It turns out that pretty bizarre understandings of risk and fear are the norm rather than the exception. It takes a continuous effort to even remotely calibrate scales of risk correctly. And this has huge effects on how we live, how we allocate resources, and how we interact with others. For if we can’t work out ways to contain our internal Doomsday Prepping impulses, if we let our fears run amok, be they of particular diseases or particular groups of people, the end results can be utterly destructive of civic society. As with the unvaccinated children and the spread of measles, if critical numbers of people fall prey to certain fears we can end up with the cultural equivalent of an epidemic. Panics around school safety, say; or about the risk posed to civic peace by immigrants; or about the dangers bubbling up out of the inner city. When we compete with each other as to which of our fears is more worthy of attention and of resources, we spiral into a black hole, into a place of crushing anxieties. It’s hard to think about creating a better future if you’re being pushed down onto your knees by the burdens of a present that you perceive to be filled with miscellaneous terrors.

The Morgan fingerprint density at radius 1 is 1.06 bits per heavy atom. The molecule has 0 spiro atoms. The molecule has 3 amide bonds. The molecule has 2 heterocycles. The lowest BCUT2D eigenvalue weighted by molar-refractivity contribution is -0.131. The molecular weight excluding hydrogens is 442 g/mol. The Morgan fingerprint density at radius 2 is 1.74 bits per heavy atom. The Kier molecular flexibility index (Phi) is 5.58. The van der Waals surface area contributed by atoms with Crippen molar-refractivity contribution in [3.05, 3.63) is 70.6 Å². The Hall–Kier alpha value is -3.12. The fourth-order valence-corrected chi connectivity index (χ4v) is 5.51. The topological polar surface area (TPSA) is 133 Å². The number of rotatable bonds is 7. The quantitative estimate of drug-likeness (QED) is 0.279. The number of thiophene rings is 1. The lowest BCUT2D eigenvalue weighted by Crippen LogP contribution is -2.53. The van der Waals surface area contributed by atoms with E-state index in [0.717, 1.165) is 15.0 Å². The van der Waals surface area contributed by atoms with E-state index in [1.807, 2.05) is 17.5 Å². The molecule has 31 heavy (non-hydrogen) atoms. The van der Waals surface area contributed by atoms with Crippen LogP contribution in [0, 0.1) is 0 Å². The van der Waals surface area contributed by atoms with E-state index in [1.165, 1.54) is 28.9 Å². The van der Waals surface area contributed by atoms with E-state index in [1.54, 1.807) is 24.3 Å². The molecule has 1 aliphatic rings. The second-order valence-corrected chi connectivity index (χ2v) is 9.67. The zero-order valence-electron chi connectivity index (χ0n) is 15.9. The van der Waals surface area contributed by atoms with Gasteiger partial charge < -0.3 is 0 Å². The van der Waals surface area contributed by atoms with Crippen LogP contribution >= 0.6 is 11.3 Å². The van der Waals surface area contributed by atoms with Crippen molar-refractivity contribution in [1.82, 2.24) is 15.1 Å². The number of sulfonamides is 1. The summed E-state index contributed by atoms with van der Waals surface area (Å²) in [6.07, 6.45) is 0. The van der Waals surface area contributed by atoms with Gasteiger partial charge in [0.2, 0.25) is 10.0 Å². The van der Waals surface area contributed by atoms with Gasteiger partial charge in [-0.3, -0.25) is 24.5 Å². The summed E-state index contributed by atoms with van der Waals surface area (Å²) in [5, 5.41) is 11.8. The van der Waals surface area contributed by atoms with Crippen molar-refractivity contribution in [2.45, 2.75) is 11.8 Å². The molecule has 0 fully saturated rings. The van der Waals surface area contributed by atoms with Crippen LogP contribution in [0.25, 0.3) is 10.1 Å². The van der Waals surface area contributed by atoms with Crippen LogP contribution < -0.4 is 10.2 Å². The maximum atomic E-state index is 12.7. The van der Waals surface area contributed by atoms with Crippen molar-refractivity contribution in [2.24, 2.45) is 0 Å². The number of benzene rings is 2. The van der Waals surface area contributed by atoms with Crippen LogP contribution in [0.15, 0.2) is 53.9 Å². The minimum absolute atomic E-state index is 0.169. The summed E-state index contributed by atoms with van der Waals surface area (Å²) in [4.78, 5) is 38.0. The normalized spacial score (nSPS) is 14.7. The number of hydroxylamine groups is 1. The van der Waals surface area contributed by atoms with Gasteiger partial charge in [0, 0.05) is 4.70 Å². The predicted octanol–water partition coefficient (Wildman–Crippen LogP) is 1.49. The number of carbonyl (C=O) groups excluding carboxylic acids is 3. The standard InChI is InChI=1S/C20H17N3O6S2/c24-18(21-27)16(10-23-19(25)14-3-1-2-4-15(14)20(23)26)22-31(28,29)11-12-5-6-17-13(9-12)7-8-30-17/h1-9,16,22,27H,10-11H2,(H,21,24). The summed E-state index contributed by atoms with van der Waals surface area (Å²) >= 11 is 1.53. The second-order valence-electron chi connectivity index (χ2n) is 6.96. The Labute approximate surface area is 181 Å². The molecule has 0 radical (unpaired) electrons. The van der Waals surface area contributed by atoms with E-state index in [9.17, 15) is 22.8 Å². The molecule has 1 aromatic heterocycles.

Excerpted from Jumping at Shadows: The Triumph of Fear and the End of the American Dream by Sasha Abramsky. Copyright © 2017. Available from Nation Books, an imprint of Perseus Books, LLC, a subsidiary of Hachette Book Group, Inc.